Posted by Jon McClenahan on June 01, 1999 at 16:32:49:
In Reply to: Re: Animation budgets posted by Dave on May 31, 1999 at 21:29:21:
Maybe a few more clarifications. I sense we're all getting weary.
The Bugzburg work happened probably in 1989. I had just started my "studio" in Chicago the previous October, which consisted of me, my wife (working for free) and an occasional assistant hired on typical Chicago terms: I'll call ya when I need ya. Somebody I knew told me Filmation had work. I called them up, and talked to the line producer (can't for the life of me remember his name). He sends me a section, maybe 120 feet, and I sent it back when I was finished. They liked it and sent me some more. About midway through that second batch, I get a call from the line producer. He asks me if I'm a member of the Local 809. I said that's for Los Angeles County, so why would I be in the local 809 here in Chicago. He says I have to join. I said, well, what should I do in the mean time? He says finish the work. Later that week I receive a copy of the union contract and some papers to sign, and a request for $900 in union dues. I sent the work back finished, but no signatures. He called me, said the work looked fine, but he was the union steward, and if I didn't sign those papers he was gonna get in big trouble. I sympathized as much as I could, but told him I wasn't going to join, and asked him what that meant. He said it meant I couldn't get any more work. The next day, however, he called to say some French perfume company had bought filmation anyway, and they were stopping production on the series, and I should send everything back. I did, and they paid me for what I had done. No complaints.
In fact, I have no complaints at all about that situation. I understand that unions try to protect their members.
The article I was talking about is right here on this website - http://www.animationnation.com/ - called, "Empowering the Union." Interesting reading, written by Charles Zembillas. I thought that maybe was the Charles with whom I have been trading messages. Apparently not.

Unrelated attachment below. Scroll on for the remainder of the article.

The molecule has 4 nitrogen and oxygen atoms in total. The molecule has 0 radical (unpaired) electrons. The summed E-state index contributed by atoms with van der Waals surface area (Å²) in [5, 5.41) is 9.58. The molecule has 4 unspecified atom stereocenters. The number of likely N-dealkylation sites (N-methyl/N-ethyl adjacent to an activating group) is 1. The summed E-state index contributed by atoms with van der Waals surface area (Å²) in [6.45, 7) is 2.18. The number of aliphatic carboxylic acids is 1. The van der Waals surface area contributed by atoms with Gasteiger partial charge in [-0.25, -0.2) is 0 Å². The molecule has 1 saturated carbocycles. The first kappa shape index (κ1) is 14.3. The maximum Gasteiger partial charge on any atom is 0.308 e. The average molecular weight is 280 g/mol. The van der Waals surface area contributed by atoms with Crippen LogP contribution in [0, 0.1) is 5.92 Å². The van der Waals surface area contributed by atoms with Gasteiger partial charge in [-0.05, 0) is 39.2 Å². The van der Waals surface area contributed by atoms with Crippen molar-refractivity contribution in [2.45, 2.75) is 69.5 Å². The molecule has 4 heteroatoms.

During times when there's lots of work (e.g. the last two years), an average StarToons animator probably makes somewhere in the wide range of $30,000 to $75,000. It depends on how many widgets he can turn out. And frankly, there's very little correlation between levels of quality and levels of quantity. You would think the slower guys are turning out more carefully thought-out animation, but that ain't the case. More often than not, the fast ones know what they're doing, and confidence + skill = good money.
If people are being FORCED to work longer days, that's a management problem. I should think the union would protect against that. We actually refuse to authorize more than 40 hours a week, except in extreme situations (which affects about 4 or 5 employees once or twice a year). We feel confident that people can make a comfortable living working 40 hours a week, and if they want to make more, they can work at home (on their own time) because they getting paid for those widgets that they bring in on Monday. And for the record, our benefits are as follows: no sick pay, no holiday pay, but for every 500 hours worked you accumulate on the job (figure 12-13 weeks) you will be paid a full week's salary as a bonus. That encourages people to put in hours, rather than take time off. If they want to take holidays off, or they're sick, they're getting a week's pay every 3 months that should cover it. Chronically sick people don't do very well on this system. Oh, and also, they have medical benefits, but honestly I can't tell you how good they are, because I don't pay attention to that. If you need to know, send me an e-mail and I'll have my suit give you an answer. I believe it is a good deal and compares favorably to most medical plans, but I'm not sure how that compares to Local 809's deal.